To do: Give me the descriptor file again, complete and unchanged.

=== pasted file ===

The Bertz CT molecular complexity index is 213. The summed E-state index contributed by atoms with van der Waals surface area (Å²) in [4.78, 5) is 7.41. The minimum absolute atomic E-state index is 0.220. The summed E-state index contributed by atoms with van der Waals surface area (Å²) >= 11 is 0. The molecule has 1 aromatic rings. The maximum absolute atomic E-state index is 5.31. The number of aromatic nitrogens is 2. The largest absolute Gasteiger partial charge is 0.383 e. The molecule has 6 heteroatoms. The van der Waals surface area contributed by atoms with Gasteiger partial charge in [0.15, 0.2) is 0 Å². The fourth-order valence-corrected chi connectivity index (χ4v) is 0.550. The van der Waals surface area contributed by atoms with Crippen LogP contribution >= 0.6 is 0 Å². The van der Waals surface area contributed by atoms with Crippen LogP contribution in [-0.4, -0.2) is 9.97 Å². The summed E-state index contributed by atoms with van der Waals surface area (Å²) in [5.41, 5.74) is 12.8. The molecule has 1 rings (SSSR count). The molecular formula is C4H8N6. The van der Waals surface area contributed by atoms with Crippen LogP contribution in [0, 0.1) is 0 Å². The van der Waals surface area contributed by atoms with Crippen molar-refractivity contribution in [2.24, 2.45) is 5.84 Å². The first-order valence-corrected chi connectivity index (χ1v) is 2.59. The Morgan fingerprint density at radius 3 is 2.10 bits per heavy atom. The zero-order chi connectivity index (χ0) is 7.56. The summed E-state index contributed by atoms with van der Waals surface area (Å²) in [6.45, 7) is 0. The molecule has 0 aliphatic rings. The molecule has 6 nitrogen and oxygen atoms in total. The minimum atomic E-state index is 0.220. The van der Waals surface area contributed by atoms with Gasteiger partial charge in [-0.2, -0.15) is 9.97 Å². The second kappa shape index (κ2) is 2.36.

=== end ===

The Bertz CT molecular complexity index is 213. The summed E-state index contributed by atoms with van der Waals surface area (Å²) in [4.78, 5) is 7.41. The minimum absolute atomic E-state index is 0.220. The summed E-state index contributed by atoms with van der Waals surface area (Å²) >= 11 is 0. The molecule has 1 aromatic rings. The maximum absolute atomic E-state index is 5.31. The number of aromatic nitrogens is 2. The largest absolute Gasteiger partial charge is 0.383 e. The molecule has 6 heteroatoms. The van der Waals surface area contributed by atoms with Gasteiger partial charge in [0.15, 0.2) is 0 Å². The fourth-order valence-corrected chi connectivity index (χ4v) is 0.550. The van der Waals surface area contributed by atoms with Crippen LogP contribution >= 0.6 is 0 Å². The van der Waals surface area contributed by atoms with Crippen LogP contribution in [-0.4, -0.2) is 9.97 Å². The summed E-state index contributed by atoms with van der Waals surface area (Å²) in [5.41, 5.74) is 12.8. The molecule has 1 rings (SSSR count). The molecular formula is C4H8N6. The van der Waals surface area contributed by atoms with Crippen LogP contribution in [0, 0.1) is 0 Å². The van der Waals surface area contributed by atoms with Crippen molar-refractivity contribution in [2.24, 2.45) is 5.84 Å². The first-order valence-corrected chi connectivity index (χ1v) is 2.59. The Morgan fingerprint density at radius 3 is 2.10 bits per heavy atom. The zero-order chi connectivity index (χ0) is 7.56. The summed E-state index contributed by atoms with van der Waals surface area (Å²) in [6.45, 7) is 0. The molecule has 0 aliphatic rings. The molecule has 6 nitrogen and oxygen atoms in total. The minimum atomic E-state index is 0.220. The van der Waals surface area contributed by atoms with Gasteiger partial charge in [-0.2, -0.15) is 9.97 Å². The second kappa shape index (κ2) is 2.36.